There are differences in the way that criminal matters are handled in the state courts and the federal courts. One is how the charges come about. Federal charges that are considered felonies have to meet strict requirements, so understanding this is beneficial.
Federal criminal charges start with the investigation. The individuals who are looking into the accusations against the defendant have considerable resources available to investigate what happened. Once they have the information they need, the investigators will put it all together and present it to the grand jury.
What is the purpose of the grand jury?
The United States Supreme Court has ruled that states don't have the burden of presenting the case to the grand jury. The federal government is required to present cases to a grand jury if the potential charge is a felony.
The grand jury is made up of 16 to 23 people who are impartial. They must review the evidence and listen to any witnesses that are called. Once they have done this, they will vote on whether to indict the potential defendant or not. There must be 12 jurors who agree on the indictment before it can be issued.
What happens during the grand jury hearing?
One interesting thing to note about a grand jury hearing is that witnesses who testify can't have an attorney present. The jurors will hear everything that is being presented. However, these proceedings are sealed so nobody knows what is being said except the people in the room. Unlike a criminal jury trial, the grand jury procedure is much more relaxed and informal. The sole decision that the jurors have to determine is whether there is enough evidence to charge the person with the crime.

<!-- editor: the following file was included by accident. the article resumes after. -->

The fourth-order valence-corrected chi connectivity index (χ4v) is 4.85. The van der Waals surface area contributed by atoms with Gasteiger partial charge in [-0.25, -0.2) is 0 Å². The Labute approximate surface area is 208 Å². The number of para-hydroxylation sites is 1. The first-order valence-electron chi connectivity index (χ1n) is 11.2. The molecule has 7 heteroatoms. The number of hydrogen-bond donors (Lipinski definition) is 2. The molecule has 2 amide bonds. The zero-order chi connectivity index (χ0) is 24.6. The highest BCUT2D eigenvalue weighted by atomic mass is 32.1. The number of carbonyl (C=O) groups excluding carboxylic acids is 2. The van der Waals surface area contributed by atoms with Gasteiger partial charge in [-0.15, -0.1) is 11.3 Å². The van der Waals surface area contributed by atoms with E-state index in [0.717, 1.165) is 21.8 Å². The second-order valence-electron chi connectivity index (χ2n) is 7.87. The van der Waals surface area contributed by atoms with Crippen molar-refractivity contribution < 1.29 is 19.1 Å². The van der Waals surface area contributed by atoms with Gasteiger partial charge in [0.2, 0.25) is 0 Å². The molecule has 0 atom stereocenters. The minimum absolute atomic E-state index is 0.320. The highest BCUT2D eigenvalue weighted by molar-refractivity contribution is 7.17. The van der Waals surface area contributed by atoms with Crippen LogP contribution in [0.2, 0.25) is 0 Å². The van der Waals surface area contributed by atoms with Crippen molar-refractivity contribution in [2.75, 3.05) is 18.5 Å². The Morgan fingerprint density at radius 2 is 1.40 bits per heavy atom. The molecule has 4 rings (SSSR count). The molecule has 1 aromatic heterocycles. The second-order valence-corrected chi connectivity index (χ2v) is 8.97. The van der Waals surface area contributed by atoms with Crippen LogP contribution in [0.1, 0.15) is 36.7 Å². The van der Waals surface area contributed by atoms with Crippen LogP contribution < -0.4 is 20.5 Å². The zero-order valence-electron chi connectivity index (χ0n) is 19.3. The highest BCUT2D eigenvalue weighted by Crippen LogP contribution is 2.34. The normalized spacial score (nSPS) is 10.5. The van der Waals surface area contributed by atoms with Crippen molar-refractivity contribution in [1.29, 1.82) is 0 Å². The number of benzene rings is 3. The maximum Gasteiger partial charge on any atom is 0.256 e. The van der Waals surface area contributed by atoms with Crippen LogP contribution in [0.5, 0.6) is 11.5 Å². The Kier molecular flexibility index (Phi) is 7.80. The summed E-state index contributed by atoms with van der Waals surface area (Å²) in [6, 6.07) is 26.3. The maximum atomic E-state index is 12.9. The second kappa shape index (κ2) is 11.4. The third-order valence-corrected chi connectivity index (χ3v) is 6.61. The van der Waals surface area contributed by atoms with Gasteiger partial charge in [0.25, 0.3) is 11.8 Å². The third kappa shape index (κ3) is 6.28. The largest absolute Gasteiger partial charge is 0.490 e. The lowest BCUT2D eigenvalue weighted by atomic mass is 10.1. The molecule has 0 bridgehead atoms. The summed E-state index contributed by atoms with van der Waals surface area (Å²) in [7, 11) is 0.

What happens once the decision is made?
The defendant will find out the results of the grand jury decision. If there is an indictment, they will receive the formal notice that contains all the information regarding the matter, including the exact charge they are facing.
At this point, they need to begin working on their defense with an attorney who is familiar with the federal court system. The goal of the defense is to introduce reasonable doubt into the minds of the petit jury members who hear the criminal trial and make the decision about the defendant's guilt.